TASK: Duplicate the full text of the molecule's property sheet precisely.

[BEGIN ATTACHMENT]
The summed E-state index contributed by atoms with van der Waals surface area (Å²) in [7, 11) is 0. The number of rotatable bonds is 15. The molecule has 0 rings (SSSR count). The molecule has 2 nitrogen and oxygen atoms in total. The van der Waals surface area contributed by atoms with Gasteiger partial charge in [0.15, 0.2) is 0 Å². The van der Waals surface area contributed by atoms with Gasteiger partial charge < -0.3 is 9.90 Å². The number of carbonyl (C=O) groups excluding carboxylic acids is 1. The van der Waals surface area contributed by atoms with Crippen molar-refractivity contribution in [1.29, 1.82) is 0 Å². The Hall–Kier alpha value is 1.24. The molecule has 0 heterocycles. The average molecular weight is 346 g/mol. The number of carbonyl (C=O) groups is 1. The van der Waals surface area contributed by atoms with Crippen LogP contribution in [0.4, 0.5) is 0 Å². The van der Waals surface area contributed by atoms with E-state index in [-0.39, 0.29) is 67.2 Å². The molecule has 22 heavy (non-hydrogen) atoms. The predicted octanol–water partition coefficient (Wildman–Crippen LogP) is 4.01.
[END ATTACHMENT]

The summed E-state index contributed by atoms with van der Waals surface area (Å²) in [7, 11) is 0. The number of rotatable bonds is 15. The molecule has 0 rings (SSSR count). The molecule has 2 nitrogen and oxygen atoms in total. The van der Waals surface area contributed by atoms with Gasteiger partial charge in [0.15, 0.2) is 0 Å². The van der Waals surface area contributed by atoms with Gasteiger partial charge < -0.3 is 9.90 Å². The number of carbonyl (C=O) groups excluding carboxylic acids is 1. The van der Waals surface area contributed by atoms with Crippen molar-refractivity contribution in [1.29, 1.82) is 0 Å². The Hall–Kier alpha value is 1.24. The molecule has 0 heterocycles. The average molecular weight is 346 g/mol. The number of carbonyl (C=O) groups is 1. The van der Waals surface area contributed by atoms with Crippen LogP contribution in [0.4, 0.5) is 0 Å². The van der Waals surface area contributed by atoms with E-state index in [-0.39, 0.29) is 67.2 Å². The molecule has 22 heavy (non-hydrogen) atoms. The predicted octanol–water partition coefficient (Wildman–Crippen LogP) is 4.01.